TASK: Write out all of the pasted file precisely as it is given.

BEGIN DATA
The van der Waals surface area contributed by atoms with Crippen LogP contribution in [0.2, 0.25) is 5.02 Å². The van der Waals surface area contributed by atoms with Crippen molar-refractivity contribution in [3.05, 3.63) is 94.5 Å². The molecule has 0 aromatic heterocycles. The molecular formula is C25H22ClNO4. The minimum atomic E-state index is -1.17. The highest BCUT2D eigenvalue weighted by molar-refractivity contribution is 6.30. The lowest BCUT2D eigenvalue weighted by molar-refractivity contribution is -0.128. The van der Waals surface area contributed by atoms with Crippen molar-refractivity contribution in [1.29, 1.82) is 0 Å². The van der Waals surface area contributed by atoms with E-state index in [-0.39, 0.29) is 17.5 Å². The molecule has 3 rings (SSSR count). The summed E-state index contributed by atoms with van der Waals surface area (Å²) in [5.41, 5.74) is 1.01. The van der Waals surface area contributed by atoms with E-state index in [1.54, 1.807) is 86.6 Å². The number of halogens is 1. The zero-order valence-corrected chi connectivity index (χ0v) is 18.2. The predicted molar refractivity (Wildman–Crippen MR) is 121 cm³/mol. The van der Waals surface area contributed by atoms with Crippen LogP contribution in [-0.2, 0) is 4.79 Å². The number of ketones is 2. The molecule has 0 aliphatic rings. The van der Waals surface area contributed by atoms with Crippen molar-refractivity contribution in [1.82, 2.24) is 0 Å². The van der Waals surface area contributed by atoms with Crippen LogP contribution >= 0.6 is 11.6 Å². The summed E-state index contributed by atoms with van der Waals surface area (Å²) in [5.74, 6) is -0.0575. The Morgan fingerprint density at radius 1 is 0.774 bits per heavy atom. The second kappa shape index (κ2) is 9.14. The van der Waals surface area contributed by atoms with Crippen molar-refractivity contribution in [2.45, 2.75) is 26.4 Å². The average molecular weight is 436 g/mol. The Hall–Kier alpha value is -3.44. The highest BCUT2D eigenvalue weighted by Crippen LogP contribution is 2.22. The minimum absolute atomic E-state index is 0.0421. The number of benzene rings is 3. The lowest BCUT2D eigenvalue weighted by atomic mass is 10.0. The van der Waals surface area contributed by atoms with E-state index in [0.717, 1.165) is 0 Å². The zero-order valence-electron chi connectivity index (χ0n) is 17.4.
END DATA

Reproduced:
The van der Waals surface area contributed by atoms with Crippen LogP contribution in [0.2, 0.25) is 5.02 Å². The van der Waals surface area contributed by atoms with Crippen molar-refractivity contribution in [3.05, 3.63) is 94.5 Å². The molecule has 0 aromatic heterocycles. The molecular formula is C25H22ClNO4. The minimum atomic E-state index is -1.17. The highest BCUT2D eigenvalue weighted by molar-refractivity contribution is 6.30. The lowest BCUT2D eigenvalue weighted by molar-refractivity contribution is -0.128. The van der Waals surface area contributed by atoms with Crippen molar-refractivity contribution in [1.29, 1.82) is 0 Å². The van der Waals surface area contributed by atoms with E-state index in [-0.39, 0.29) is 17.5 Å². The molecule has 3 rings (SSSR count). The summed E-state index contributed by atoms with van der Waals surface area (Å²) in [5.41, 5.74) is 1.01. The van der Waals surface area contributed by atoms with E-state index in [1.54, 1.807) is 86.6 Å². The number of halogens is 1. The zero-order valence-corrected chi connectivity index (χ0v) is 18.2. The predicted molar refractivity (Wildman–Crippen MR) is 121 cm³/mol. The van der Waals surface area contributed by atoms with Crippen LogP contribution in [-0.2, 0) is 4.79 Å². The number of ketones is 2. The molecule has 0 aliphatic rings. The van der Waals surface area contributed by atoms with Crippen molar-refractivity contribution in [1.82, 2.24) is 0 Å². The van der Waals surface area contributed by atoms with Crippen LogP contribution >= 0.6 is 11.6 Å². The summed E-state index contributed by atoms with van der Waals surface area (Å²) in [5.74, 6) is -0.0575. The Morgan fingerprint density at radius 1 is 0.774 bits per heavy atom. The second kappa shape index (κ2) is 9.14. The van der Waals surface area contributed by atoms with Crippen molar-refractivity contribution in [2.45, 2.75) is 26.4 Å². The average molecular weight is 436 g/mol. The Hall–Kier alpha value is -3.44. The highest BCUT2D eigenvalue weighted by Crippen LogP contribution is 2.22. The minimum absolute atomic E-state index is 0.0421. The number of benzene rings is 3. The lowest BCUT2D eigenvalue weighted by atomic mass is 10.0. The van der Waals surface area contributed by atoms with E-state index in [0.717, 1.165) is 0 Å². The zero-order valence-electron chi connectivity index (χ0n) is 17.4.